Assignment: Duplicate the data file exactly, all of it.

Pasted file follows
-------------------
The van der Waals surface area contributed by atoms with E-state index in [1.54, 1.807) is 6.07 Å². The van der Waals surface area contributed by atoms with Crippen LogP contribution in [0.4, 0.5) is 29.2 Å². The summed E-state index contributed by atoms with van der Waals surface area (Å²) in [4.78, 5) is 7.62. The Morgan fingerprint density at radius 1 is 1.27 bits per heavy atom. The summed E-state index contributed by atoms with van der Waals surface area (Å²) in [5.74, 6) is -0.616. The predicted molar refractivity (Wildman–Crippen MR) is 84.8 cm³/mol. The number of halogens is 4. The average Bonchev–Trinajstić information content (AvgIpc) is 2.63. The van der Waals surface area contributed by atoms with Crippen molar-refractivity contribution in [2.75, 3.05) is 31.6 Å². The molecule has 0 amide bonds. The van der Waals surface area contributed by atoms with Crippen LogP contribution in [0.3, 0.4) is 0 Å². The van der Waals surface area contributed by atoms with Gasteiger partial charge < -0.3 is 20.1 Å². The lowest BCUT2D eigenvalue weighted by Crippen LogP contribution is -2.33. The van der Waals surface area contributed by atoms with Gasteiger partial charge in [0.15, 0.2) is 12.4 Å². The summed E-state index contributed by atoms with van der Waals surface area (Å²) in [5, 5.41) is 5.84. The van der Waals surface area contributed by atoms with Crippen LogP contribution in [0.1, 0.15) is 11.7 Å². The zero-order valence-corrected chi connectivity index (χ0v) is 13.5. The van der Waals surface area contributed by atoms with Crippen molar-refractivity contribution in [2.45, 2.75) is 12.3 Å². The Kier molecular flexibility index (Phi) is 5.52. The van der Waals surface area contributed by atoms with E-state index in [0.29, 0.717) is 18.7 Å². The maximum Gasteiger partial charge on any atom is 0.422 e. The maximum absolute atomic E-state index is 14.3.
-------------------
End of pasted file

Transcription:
The van der Waals surface area contributed by atoms with E-state index in [1.54, 1.807) is 6.07 Å². The van der Waals surface area contributed by atoms with Crippen LogP contribution in [0.4, 0.5) is 29.2 Å². The summed E-state index contributed by atoms with van der Waals surface area (Å²) in [4.78, 5) is 7.62. The Morgan fingerprint density at radius 1 is 1.27 bits per heavy atom. The summed E-state index contributed by atoms with van der Waals surface area (Å²) in [5.74, 6) is -0.616. The predicted molar refractivity (Wildman–Crippen MR) is 84.8 cm³/mol. The number of halogens is 4. The average Bonchev–Trinajstić information content (AvgIpc) is 2.63. The van der Waals surface area contributed by atoms with Crippen molar-refractivity contribution in [2.75, 3.05) is 31.6 Å². The molecule has 0 amide bonds. The van der Waals surface area contributed by atoms with Crippen LogP contribution in [0.3, 0.4) is 0 Å². The van der Waals surface area contributed by atoms with Gasteiger partial charge < -0.3 is 20.1 Å². The lowest BCUT2D eigenvalue weighted by Crippen LogP contribution is -2.33. The van der Waals surface area contributed by atoms with Gasteiger partial charge in [0.15, 0.2) is 12.4 Å². The summed E-state index contributed by atoms with van der Waals surface area (Å²) in [5, 5.41) is 5.84. The van der Waals surface area contributed by atoms with Crippen LogP contribution in [0.1, 0.15) is 11.7 Å². The zero-order valence-corrected chi connectivity index (χ0v) is 13.5. The van der Waals surface area contributed by atoms with Crippen molar-refractivity contribution in [2.45, 2.75) is 12.3 Å². The Kier molecular flexibility index (Phi) is 5.52. The van der Waals surface area contributed by atoms with E-state index in [0.29, 0.717) is 18.7 Å². The maximum Gasteiger partial charge on any atom is 0.422 e. The maximum absolute atomic E-state index is 14.3.